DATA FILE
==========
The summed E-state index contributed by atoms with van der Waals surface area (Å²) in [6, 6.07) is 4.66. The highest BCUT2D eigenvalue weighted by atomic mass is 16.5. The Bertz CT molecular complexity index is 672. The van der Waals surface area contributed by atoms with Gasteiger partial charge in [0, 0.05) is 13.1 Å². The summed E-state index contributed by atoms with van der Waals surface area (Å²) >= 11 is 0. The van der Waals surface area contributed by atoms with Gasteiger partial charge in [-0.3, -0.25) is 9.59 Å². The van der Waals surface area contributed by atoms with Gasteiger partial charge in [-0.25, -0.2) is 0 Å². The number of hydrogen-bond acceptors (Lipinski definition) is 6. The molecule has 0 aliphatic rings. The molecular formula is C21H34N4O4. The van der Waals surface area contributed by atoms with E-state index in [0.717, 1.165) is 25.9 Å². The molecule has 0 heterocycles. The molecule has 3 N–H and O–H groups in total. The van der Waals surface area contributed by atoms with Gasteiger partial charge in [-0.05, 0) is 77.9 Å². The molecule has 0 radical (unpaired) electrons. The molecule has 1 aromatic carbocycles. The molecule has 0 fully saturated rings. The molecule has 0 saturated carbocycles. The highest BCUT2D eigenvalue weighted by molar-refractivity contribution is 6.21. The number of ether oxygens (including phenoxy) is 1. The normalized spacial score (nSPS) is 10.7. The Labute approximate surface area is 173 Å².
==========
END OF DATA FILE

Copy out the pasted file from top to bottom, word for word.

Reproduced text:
The summed E-state index contributed by atoms with van der Waals surface area (Å²) in [6, 6.07) is 4.66. The highest BCUT2D eigenvalue weighted by atomic mass is 16.5. The Bertz CT molecular complexity index is 672. The van der Waals surface area contributed by atoms with Gasteiger partial charge in [0, 0.05) is 13.1 Å². The summed E-state index contributed by atoms with van der Waals surface area (Å²) >= 11 is 0. The van der Waals surface area contributed by atoms with Gasteiger partial charge in [-0.3, -0.25) is 9.59 Å². The van der Waals surface area contributed by atoms with Gasteiger partial charge in [-0.25, -0.2) is 0 Å². The number of hydrogen-bond acceptors (Lipinski definition) is 6. The molecule has 0 aliphatic rings. The molecular formula is C21H34N4O4. The van der Waals surface area contributed by atoms with E-state index in [0.717, 1.165) is 25.9 Å². The molecule has 0 heterocycles. The molecule has 3 N–H and O–H groups in total. The van der Waals surface area contributed by atoms with Gasteiger partial charge in [-0.05, 0) is 77.9 Å². The molecule has 0 radical (unpaired) electrons. The molecule has 1 aromatic carbocycles. The molecule has 0 fully saturated rings. The molecule has 0 saturated carbocycles. The highest BCUT2D eigenvalue weighted by molar-refractivity contribution is 6.21. The number of ether oxygens (including phenoxy) is 1. The normalized spacial score (nSPS) is 10.7. The Labute approximate surface area is 173 Å².